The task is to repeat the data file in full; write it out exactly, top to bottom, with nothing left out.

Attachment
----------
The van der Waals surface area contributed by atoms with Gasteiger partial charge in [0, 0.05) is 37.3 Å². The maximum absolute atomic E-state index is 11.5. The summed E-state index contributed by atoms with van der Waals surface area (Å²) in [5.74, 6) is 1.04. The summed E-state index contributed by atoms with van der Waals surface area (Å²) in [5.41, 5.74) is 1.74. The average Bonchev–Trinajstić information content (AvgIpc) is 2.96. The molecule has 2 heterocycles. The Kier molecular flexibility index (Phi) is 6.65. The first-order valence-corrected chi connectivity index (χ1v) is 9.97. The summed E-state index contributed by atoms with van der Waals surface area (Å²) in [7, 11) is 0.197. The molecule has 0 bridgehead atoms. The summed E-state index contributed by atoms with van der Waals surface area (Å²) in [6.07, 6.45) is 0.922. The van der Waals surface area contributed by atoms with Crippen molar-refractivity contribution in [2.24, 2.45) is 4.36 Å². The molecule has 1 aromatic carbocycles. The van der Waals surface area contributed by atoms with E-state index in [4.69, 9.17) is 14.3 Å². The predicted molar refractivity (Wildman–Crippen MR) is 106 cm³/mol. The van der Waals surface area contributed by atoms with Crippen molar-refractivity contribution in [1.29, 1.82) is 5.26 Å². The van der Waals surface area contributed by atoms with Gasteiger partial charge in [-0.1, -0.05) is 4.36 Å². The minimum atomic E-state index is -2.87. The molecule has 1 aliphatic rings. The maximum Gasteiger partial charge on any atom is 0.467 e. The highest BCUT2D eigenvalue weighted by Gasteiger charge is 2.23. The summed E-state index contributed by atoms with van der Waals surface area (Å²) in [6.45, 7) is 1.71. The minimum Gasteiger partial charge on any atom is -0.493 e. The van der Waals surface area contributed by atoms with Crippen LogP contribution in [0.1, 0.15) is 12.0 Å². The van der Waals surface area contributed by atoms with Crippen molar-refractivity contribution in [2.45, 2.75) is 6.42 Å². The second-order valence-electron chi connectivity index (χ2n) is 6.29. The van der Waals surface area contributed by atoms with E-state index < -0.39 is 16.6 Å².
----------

The van der Waals surface area contributed by atoms with Gasteiger partial charge in [0, 0.05) is 37.3 Å². The maximum absolute atomic E-state index is 11.5. The summed E-state index contributed by atoms with van der Waals surface area (Å²) in [5.74, 6) is 1.04. The summed E-state index contributed by atoms with van der Waals surface area (Å²) in [5.41, 5.74) is 1.74. The average Bonchev–Trinajstić information content (AvgIpc) is 2.96. The molecule has 2 heterocycles. The Kier molecular flexibility index (Phi) is 6.65. The first-order valence-corrected chi connectivity index (χ1v) is 9.97. The summed E-state index contributed by atoms with van der Waals surface area (Å²) in [7, 11) is 0.197. The molecule has 0 bridgehead atoms. The summed E-state index contributed by atoms with van der Waals surface area (Å²) in [6.07, 6.45) is 0.922. The van der Waals surface area contributed by atoms with Crippen molar-refractivity contribution in [2.24, 2.45) is 4.36 Å². The molecule has 1 aromatic carbocycles. The van der Waals surface area contributed by atoms with E-state index in [4.69, 9.17) is 14.3 Å². The predicted molar refractivity (Wildman–Crippen MR) is 106 cm³/mol. The van der Waals surface area contributed by atoms with Crippen molar-refractivity contribution in [1.29, 1.82) is 5.26 Å². The van der Waals surface area contributed by atoms with Gasteiger partial charge in [-0.1, -0.05) is 4.36 Å². The minimum atomic E-state index is -2.87. The molecule has 1 aliphatic rings. The maximum Gasteiger partial charge on any atom is 0.467 e. The highest BCUT2D eigenvalue weighted by Gasteiger charge is 2.23. The summed E-state index contributed by atoms with van der Waals surface area (Å²) in [6.45, 7) is 1.71. The minimum Gasteiger partial charge on any atom is -0.493 e. The van der Waals surface area contributed by atoms with Crippen LogP contribution in [0.1, 0.15) is 12.0 Å². The van der Waals surface area contributed by atoms with Crippen molar-refractivity contribution in [2.45, 2.75) is 6.42 Å². The second-order valence-electron chi connectivity index (χ2n) is 6.29. The van der Waals surface area contributed by atoms with E-state index < -0.39 is 16.6 Å².